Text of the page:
Tourism business From Home
Small businesses exhibiting at the 2014 Travel Indaba in Durban say the trade show, one of the largest tourism marketing events on the African calendar, is a vital platform for them to renew old deals and to clinch new ones.
A total of 24 African countries are being showcased for the first time as the three-day event opens itself up to the continent for the first time. With more than 1, 000 exhibitors competing for attention with flashy stands and trendy gimmicks, smaller operators can easily get lost in the buzz.
A large part of the annual Travel Indaba being held at the Inkosi Albert Luthuli Convention Centre here from May 10 to 12 is without a doubt the individual exhibition spaces which houses accommodation and tour operators, provincial tourism authorities and African role players.
From the smallest Bed and Breakfast to the largest hotel chain, everyone shares the same platform.
Dougie Bester from Cango Ostrich Farm in Oudtshoorn, who has been at the Indaba since 1996, says the Indaba lets him connect with tour operators that drive his business.
“At the Indaba we try to deal with the South African operators who get deals from abroad to see if they can send their clients to us. In the next three months, we have one group coming from India – approximately 300 clients on the day.
So it’s going to be quite a challenge to us, ” he says.
“If you’re not here even as a small role player like we are; the market doesn’t know about you. It’s not that we really clinch a lot of deals but we’re visible and being visible to tour operators and we get to learn and talk to them…” Annelie Mans from McGlobal Explorers works with local communities around game farms and nature reserves, providing a platform for them to sell their tourism related products back to the game farms.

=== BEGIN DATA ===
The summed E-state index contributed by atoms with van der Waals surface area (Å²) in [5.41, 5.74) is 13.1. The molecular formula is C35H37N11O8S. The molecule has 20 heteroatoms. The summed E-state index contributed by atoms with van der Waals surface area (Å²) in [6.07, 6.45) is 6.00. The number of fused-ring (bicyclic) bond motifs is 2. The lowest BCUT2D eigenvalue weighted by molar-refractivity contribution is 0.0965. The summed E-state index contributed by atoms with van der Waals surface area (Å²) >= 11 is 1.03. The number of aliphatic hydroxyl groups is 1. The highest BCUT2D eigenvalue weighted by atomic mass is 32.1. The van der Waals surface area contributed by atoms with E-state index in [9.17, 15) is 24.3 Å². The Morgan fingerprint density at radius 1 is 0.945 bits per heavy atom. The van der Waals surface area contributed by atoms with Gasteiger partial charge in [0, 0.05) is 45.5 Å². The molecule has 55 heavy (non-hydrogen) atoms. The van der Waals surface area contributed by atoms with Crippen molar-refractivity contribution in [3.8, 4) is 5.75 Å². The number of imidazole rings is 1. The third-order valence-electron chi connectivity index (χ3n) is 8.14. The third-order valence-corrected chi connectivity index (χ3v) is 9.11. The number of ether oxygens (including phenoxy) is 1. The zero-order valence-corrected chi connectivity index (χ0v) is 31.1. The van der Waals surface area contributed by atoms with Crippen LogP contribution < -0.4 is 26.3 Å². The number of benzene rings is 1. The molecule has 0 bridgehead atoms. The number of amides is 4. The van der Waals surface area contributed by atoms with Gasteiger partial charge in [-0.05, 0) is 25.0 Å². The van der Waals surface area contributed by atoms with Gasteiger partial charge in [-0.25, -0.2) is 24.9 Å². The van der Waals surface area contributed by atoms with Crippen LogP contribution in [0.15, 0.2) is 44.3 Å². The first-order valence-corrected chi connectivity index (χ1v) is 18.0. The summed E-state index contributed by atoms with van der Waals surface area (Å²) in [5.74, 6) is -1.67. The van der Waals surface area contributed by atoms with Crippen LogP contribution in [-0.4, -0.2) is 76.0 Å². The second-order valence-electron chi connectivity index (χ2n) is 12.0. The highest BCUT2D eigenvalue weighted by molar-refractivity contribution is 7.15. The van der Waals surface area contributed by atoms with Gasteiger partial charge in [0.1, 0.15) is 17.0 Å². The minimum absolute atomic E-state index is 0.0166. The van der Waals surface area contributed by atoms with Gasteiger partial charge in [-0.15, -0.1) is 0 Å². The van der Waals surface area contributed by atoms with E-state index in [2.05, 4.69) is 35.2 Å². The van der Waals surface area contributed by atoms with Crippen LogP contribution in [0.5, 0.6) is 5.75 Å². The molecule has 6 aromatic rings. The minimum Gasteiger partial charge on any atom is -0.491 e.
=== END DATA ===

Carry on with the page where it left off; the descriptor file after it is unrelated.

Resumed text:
Mans says the Indaba lets her connect with potential clients faster. “If you look at the beads over here these beads are made by Shangaan ladies in the Kruger National Park – we’ve helped them to develop colours and different kinds of styles…and they can actually sell it back to safari camps and these camps sell it to their clients. At Indaba in three days’ time you meet with an amount of buyers you would only have met in three or four years. So definitely for us it was worthwhile.”
Kobus Latergaan from Kobus se Gat loosely specialises in Afrikaner food, culture and hospitality. Attending his 12th Indaba, Latergaan says it is an absolute must for the business that could come later in the year.
So while the cliché is “go big or go home”, this isn’t necessarily the case at the Travel Indaba as smaller travel and tourism businesses say they want an equal part of the very competitive travel market pie.
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